That notwithstanding, South Africa will be forced to reprioritize funding toward mission-critical deliverables of the national agenda. Which will force once and for all to agree on this question, “what is our national agenda?”
The truism of our COVID-19 national experience is that our public health system is grossly unprepared for a pandemic breakout & perhaps under-resourced. Whilst the Minister of Health’s visibility over the period of communications to the nation has been reassuring, the underlying system of health in South Africa still needs a rethink and redesign.
Burdened with the influx of migrants from other parts of the continent, the system needs a rethink to ensure quality healthcare & reasonable access for all citizens.
The National Health Insurance may be welcomed relief for many South Africans outside the system of funded medical insurance, but its success will hinge on how well it administered. The restrictions of the NHI bill as at current will force even those that could afford to self-insure to consider the lived reality of their fellow citizens. Like e-tolls, the NHI has the potential to galvanize all South Africans to insist on better quality services from the state.
Over the past two years, the phrase 4IR has become the go-to mantra of politicians and policymakers the world over. As South Africans are wont, we have abused this phrase in speech but have taken very little tangible action by way of readying the state to exist in a digital world.
Schools, airports, hospitals & clinics, municipal services, and police have remained analog and off the digital grid in a world that is fast outpacing our rate of technological innovation. Even the now abandoned Department of Home Affairs project WAIO (Who Am I Online) fell afoul of shifting sands of politics when Zuma replaced Mbeki as President of the ANC in Polokwane and was never commissioned to the public.
The migration of television from analog to digital was conceptualized after the withdrawal of the VIVID platform by Sentech in 2005. For context, VIVID was the only other set-top box that could meaningfully compete with the Multichoice product. Yet today, 15years later, digital terrestrial television is still a discussion point in the lobby hallways of parliament. Some say it is the subject of much debate amongst former revolutionaries turned capitalists during clandestine meetings where a tot of sherry and the aroma of cherry flavoured cigars drift gracefully through the air.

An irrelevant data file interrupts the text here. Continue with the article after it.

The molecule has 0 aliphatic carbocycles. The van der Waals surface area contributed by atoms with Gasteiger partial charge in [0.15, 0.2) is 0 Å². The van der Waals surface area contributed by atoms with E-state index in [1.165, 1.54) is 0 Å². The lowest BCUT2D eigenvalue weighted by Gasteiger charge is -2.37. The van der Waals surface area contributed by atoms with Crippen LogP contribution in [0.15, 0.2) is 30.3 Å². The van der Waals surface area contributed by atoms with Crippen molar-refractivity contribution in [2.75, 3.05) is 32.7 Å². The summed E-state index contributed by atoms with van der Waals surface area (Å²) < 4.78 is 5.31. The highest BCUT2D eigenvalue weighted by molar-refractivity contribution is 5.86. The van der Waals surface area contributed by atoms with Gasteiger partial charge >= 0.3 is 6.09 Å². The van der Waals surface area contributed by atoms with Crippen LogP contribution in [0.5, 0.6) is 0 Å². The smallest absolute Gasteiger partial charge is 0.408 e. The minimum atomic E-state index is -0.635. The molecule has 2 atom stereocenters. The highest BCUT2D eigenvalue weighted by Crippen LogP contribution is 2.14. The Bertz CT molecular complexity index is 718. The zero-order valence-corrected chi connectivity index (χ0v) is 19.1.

Police stations still take statements and log cases manually.
Hospitals still take records on paper.
Schools still need classrooms to teach.
It’s a sad affair. A toll tale about a country whose citizens desperately need services & whose technocrats know what needs to be done, but for the interference of politics, never seem to complete critical projects.
Perhaps our saving grace, this 21day lockdown and the resulting “Coronavirus effect” will be a country forced to accelerate the rate of technology adoption by the state and lowering of access barriers for citizens through lower costs. Perhaps this is our new normal.
South Africans have long since known the advantages of technology and the internet. Follow a trend on your favourite social media platform & you will see how South African humour, hope & heart find expression every day.
The worldwide web has allowed us to see through the façade of our upbringing into the daily lived realities of our fellow countrymen. It has forced us to confront our injustices & collectively comfort our shared pains.
Riding this wave have been institutions like UNISA which has digitized its learning platform & revolutionized its student-experience. Admittedly behind the curve of Europe, China, and the US, the use of technology is a welcome relief from learners who no longer have to brave the Pretoria traffic to access learning.
Unisa has been ahead of the curve in the South African context.
In healthcare digital record storage will increase efficiency and reduce costs. The magic password, your unique ID number, will be all that one needs to access medical records at any health facility across the country. This will help in getting accurate medical health records throughout a person’s life as a consequence near-perfect data for medical research purposes.
In business a decrease in physical meetings, less traffic congestion and more savings on transport costs. These savings will allow the household to direct those funds toward other more important aspects of their budgets.
Remote work will be embraced as the new reality & office rental costs massively reduced for start-ups and high-growth businesses.
There are many opportunities for South Africa to take advantage of during this time. The world is sufficiently preoccupied that we could pass through some of the more radical economic and social policies without raising the eyre of the world.
Vusi Thembekwayo (Managing Partner, Watermark Afrika Fund & CEO, MyGrowthFund Venture Partners)
Isaah Mhlanga (Chief Economist, Alexander Forbes)